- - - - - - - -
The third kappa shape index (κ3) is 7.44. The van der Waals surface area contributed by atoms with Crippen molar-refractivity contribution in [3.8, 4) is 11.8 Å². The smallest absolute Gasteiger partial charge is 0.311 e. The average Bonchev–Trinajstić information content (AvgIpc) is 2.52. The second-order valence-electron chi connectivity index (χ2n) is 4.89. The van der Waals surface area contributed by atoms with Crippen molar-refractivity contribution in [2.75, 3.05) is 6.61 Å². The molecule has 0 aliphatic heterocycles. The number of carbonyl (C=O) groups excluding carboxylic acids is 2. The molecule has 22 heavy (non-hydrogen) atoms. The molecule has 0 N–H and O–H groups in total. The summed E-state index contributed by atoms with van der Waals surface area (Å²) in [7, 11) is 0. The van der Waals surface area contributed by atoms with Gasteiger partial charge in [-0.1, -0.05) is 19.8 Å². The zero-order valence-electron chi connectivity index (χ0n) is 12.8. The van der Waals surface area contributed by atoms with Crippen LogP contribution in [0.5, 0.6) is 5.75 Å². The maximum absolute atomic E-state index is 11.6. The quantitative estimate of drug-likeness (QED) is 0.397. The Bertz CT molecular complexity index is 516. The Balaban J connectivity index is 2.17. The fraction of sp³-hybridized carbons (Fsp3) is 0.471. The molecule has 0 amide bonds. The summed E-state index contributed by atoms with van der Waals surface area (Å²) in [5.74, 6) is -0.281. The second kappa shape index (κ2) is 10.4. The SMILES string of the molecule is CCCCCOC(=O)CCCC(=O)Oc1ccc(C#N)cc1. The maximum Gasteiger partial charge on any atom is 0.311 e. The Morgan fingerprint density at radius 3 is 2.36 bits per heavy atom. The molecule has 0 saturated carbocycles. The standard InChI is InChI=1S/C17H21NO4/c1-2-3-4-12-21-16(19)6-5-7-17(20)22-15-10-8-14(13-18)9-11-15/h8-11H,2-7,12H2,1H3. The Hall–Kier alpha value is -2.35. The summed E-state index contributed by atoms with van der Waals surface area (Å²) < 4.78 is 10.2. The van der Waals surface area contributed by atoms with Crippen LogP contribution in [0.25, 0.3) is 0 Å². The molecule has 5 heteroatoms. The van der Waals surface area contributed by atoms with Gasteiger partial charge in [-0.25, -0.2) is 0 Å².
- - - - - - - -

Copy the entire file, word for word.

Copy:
The third kappa shape index (κ3) is 7.44. The van der Waals surface area contributed by atoms with Crippen molar-refractivity contribution in [3.8, 4) is 11.8 Å². The smallest absolute Gasteiger partial charge is 0.311 e. The average Bonchev–Trinajstić information content (AvgIpc) is 2.52. The second-order valence-electron chi connectivity index (χ2n) is 4.89. The van der Waals surface area contributed by atoms with Crippen molar-refractivity contribution in [2.75, 3.05) is 6.61 Å². The molecule has 0 aliphatic heterocycles. The number of carbonyl (C=O) groups excluding carboxylic acids is 2. The molecule has 22 heavy (non-hydrogen) atoms. The molecule has 0 N–H and O–H groups in total. The summed E-state index contributed by atoms with van der Waals surface area (Å²) in [7, 11) is 0. The van der Waals surface area contributed by atoms with Gasteiger partial charge in [-0.1, -0.05) is 19.8 Å². The zero-order valence-electron chi connectivity index (χ0n) is 12.8. The van der Waals surface area contributed by atoms with Crippen LogP contribution in [0.5, 0.6) is 5.75 Å². The maximum absolute atomic E-state index is 11.6. The quantitative estimate of drug-likeness (QED) is 0.397. The Bertz CT molecular complexity index is 516. The Balaban J connectivity index is 2.17. The fraction of sp³-hybridized carbons (Fsp3) is 0.471. The molecule has 0 amide bonds. The summed E-state index contributed by atoms with van der Waals surface area (Å²) in [5.74, 6) is -0.281. The second kappa shape index (κ2) is 10.4. The SMILES string of the molecule is CCCCCOC(=O)CCCC(=O)Oc1ccc(C#N)cc1. The maximum Gasteiger partial charge on any atom is 0.311 e. The Morgan fingerprint density at radius 3 is 2.36 bits per heavy atom. The molecule has 0 saturated carbocycles. The standard InChI is InChI=1S/C17H21NO4/c1-2-3-4-12-21-16(19)6-5-7-17(20)22-15-10-8-14(13-18)9-11-15/h8-11H,2-7,12H2,1H3. The Hall–Kier alpha value is -2.35. The summed E-state index contributed by atoms with van der Waals surface area (Å²) < 4.78 is 10.2. The van der Waals surface area contributed by atoms with Crippen LogP contribution in [0.25, 0.3) is 0 Å². The molecule has 5 heteroatoms. The van der Waals surface area contributed by atoms with Gasteiger partial charge in [-0.25, -0.2) is 0 Å².